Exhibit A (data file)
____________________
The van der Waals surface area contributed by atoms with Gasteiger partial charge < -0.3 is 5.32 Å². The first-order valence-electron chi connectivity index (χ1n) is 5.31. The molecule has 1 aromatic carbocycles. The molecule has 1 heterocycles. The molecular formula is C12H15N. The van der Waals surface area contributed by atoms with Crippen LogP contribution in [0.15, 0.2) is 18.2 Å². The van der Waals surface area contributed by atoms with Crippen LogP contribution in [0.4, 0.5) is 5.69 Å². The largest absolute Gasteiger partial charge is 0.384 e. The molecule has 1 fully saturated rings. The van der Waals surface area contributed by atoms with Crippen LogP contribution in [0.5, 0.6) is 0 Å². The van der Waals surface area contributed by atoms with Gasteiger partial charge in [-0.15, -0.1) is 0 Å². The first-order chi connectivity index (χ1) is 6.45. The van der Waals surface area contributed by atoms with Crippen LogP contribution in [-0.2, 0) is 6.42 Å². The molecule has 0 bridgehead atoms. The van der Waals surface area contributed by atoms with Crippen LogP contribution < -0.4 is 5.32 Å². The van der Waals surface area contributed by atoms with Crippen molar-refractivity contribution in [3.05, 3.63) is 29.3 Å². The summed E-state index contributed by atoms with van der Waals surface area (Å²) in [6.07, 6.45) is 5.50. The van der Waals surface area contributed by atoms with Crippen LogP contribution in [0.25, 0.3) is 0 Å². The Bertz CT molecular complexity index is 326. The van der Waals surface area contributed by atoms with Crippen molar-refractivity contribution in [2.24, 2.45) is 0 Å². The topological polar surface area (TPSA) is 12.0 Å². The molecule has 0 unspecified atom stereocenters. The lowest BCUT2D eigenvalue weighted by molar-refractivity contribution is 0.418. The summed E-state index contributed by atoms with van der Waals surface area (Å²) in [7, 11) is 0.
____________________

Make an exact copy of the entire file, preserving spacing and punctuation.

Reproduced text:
The van der Waals surface area contributed by atoms with Gasteiger partial charge < -0.3 is 5.32 Å². The first-order valence-electron chi connectivity index (χ1n) is 5.31. The molecule has 1 aromatic carbocycles. The molecule has 1 heterocycles. The molecular formula is C12H15N. The van der Waals surface area contributed by atoms with Crippen LogP contribution in [0.15, 0.2) is 18.2 Å². The van der Waals surface area contributed by atoms with Crippen LogP contribution in [0.4, 0.5) is 5.69 Å². The largest absolute Gasteiger partial charge is 0.384 e. The molecule has 1 fully saturated rings. The van der Waals surface area contributed by atoms with Crippen LogP contribution in [0.5, 0.6) is 0 Å². The van der Waals surface area contributed by atoms with Gasteiger partial charge in [-0.15, -0.1) is 0 Å². The first-order chi connectivity index (χ1) is 6.45. The van der Waals surface area contributed by atoms with Crippen LogP contribution in [-0.2, 0) is 6.42 Å². The molecule has 0 bridgehead atoms. The van der Waals surface area contributed by atoms with Crippen LogP contribution < -0.4 is 5.32 Å². The van der Waals surface area contributed by atoms with Crippen molar-refractivity contribution in [3.05, 3.63) is 29.3 Å². The summed E-state index contributed by atoms with van der Waals surface area (Å²) in [6.07, 6.45) is 5.50. The van der Waals surface area contributed by atoms with Crippen LogP contribution in [0.25, 0.3) is 0 Å². The Bertz CT molecular complexity index is 326. The van der Waals surface area contributed by atoms with Crippen molar-refractivity contribution in [2.24, 2.45) is 0 Å². The topological polar surface area (TPSA) is 12.0 Å². The molecule has 0 unspecified atom stereocenters. The lowest BCUT2D eigenvalue weighted by molar-refractivity contribution is 0.418. The summed E-state index contributed by atoms with van der Waals surface area (Å²) in [7, 11) is 0.